The “long nose” of Innovation

Stumbled on a really nice article in Business Week by Bill Buxton in which he explains his “long nose” theory of innovation.

Essentially Mr. Buxton believes that:

The bulk of innovation is low-amplitude and takes place over a long period. Companies should focus on refining existing technologies as much as on creation.

The thrust of this argument is that while in hindsight innovations seem to appear all at once at a single point in time, the reality is that they tend to evolve over time and are as much a product of refining ideas as having ideas.

More after the jump…

The Long Nose of Innovation is a nice explanation of what some of us already know… when it comes to technology innovation there are no shortcuts.

As an example Mr. Buxton takes us back to re-live the creation of the mouse – you know that thing under your right (or left) hand:

Think of the mouse. First built in around 1965 by William English and Doug Engelbart, by 1968 it was copied (with the originators’ cooperation) for use in a music and animation system at the National Research Council of Canada. Around 1973, Xerox PARC adopted a version as the graphical input device for the Alto computer.

In 1980, 3 Rivers Systems of Pittsburgh released their PERQ-1 workstation, which I believe to be the first commercially available computer that used a mouse. A year later came the Xerox Star 8010 workstation, and in January, 1984, the first Macintosh—the latter being the computer that brought the mouse to the attention of the general public. However it was not until 1995, with the release of Windows 95, that the mouse became ubiquitous.

On the surface it might appear that the benefits of the mouse were obvious—and therefore it’s surprising it took 30 years to go from first demonstration to mainstream. But this 30-year gestation period turns out to be more typical than surprising. In 2003 my office mate at Microsoft (MSFT), Butler Lampson, presented a report to the Computer Science and Telecommunications Board of the National Research Council in Washington which traced the history of a number of key technologies driving the telecommunications and information technology sectors.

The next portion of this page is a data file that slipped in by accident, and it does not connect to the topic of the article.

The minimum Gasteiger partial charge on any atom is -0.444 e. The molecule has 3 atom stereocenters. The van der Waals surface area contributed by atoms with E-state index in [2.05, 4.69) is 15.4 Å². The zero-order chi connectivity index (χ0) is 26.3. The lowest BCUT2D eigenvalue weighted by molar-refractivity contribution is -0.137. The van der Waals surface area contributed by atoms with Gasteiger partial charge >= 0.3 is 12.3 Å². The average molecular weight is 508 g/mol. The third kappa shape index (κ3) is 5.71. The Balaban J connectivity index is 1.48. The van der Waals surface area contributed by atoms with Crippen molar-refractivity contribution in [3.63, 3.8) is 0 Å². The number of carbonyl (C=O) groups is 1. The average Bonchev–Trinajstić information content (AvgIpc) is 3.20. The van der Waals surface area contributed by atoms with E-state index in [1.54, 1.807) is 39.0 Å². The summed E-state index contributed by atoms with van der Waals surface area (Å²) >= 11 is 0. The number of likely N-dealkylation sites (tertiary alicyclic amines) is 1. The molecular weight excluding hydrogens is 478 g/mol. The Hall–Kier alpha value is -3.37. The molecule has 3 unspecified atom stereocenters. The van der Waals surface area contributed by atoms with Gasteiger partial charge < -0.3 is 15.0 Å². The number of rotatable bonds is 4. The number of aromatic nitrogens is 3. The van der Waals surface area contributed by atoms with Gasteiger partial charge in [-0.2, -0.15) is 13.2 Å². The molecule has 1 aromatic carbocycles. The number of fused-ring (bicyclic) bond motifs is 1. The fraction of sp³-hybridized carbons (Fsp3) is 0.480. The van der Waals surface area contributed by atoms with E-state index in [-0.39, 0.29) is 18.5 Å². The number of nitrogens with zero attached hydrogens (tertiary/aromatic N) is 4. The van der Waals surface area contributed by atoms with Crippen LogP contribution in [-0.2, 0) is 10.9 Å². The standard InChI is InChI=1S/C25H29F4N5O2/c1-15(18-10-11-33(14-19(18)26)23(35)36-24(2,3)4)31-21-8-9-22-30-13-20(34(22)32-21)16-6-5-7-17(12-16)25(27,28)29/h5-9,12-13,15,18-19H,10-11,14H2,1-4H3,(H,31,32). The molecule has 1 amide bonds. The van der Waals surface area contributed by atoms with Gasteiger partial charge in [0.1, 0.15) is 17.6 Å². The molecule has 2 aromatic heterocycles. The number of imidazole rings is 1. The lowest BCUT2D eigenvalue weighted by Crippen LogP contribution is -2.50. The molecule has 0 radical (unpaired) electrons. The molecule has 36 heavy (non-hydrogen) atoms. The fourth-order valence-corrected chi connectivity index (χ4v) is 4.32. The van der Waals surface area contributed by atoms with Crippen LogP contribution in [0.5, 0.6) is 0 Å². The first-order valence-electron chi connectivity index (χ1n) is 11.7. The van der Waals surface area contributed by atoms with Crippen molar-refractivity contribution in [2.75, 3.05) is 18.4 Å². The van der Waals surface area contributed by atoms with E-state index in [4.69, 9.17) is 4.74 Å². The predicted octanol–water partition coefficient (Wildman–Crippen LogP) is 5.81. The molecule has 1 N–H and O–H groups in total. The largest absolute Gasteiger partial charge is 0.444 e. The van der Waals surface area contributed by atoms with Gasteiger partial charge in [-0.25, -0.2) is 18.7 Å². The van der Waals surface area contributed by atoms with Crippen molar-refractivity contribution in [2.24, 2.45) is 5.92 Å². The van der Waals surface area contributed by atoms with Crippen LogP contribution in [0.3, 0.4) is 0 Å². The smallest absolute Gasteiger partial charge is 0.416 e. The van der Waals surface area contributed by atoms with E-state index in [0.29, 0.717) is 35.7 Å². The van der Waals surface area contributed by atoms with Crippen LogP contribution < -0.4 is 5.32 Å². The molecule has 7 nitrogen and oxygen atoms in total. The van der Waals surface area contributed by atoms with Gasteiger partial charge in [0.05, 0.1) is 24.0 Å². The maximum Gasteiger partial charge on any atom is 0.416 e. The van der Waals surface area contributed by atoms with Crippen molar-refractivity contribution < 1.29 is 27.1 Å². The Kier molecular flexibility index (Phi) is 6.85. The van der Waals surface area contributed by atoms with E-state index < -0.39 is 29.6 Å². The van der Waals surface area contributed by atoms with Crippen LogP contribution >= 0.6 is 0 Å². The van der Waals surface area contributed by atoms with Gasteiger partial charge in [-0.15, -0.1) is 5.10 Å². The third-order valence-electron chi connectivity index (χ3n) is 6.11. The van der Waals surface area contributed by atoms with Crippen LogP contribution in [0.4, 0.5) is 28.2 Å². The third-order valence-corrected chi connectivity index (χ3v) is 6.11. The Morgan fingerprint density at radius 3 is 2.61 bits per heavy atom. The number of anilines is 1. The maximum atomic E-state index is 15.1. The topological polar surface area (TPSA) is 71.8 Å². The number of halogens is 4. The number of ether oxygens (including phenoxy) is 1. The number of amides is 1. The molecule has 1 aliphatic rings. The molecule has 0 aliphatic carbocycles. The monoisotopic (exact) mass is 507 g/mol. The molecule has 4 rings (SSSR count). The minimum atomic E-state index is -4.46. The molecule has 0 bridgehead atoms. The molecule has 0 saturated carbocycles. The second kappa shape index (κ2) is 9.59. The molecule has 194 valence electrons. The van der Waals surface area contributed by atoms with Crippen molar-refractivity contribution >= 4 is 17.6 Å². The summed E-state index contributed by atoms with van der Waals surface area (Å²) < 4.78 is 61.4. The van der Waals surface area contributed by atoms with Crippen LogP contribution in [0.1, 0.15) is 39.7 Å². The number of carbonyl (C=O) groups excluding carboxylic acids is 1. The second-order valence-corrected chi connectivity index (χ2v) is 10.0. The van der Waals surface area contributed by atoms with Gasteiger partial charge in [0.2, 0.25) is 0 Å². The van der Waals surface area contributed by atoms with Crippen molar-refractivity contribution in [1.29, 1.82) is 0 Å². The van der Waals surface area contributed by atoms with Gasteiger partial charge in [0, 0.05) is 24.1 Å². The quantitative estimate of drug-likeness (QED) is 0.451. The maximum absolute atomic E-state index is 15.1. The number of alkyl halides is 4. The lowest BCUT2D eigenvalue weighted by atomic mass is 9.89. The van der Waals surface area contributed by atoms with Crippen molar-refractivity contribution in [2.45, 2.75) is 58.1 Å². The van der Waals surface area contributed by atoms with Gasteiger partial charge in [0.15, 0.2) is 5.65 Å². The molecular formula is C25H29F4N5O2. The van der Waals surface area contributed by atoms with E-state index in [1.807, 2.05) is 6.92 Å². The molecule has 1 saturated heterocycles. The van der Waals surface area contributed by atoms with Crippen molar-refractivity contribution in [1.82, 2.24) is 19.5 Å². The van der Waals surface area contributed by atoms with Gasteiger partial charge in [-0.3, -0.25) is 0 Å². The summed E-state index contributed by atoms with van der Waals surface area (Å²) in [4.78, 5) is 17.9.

If we take a step back and think about it… this is true of almost any technology driven innovation we care to think of. The internet, Voice over IP (or is that just another refinement of voice communications?), Client Server, IP networking, etc.

What you should take away from this is that innovation is hard work. No one should expect to – as Mr. Buxton puts it:

The path from staking a claim to piling up gold bars is a long and arduous one.

Innovation requires the effort of understanding the base technologies; being well rounded enough to see how other technologies may apply; the business acumen to be able to see an end product that has some value; and the fortitude to try, learn and try again.

If you want to create the newest most innovative search engine in the world – and you know nothing about search engines – you’ll need to start by understanding what already exists. Not with an eye toward copying it, but on fundamentally innovating what has been done before – and that is hard work, takes time, and probably won’t make you rich by the end of 2008.

Mr Buxton sums it up nicely… so I’ll leave you with his words:

Here’s the message to be heeded: Innovation is not about alchemy. In fact, innovation is not about invention. An idea may well start with an invention, but the bulk of the work and creativity is in that idea’s augmentation and refinement

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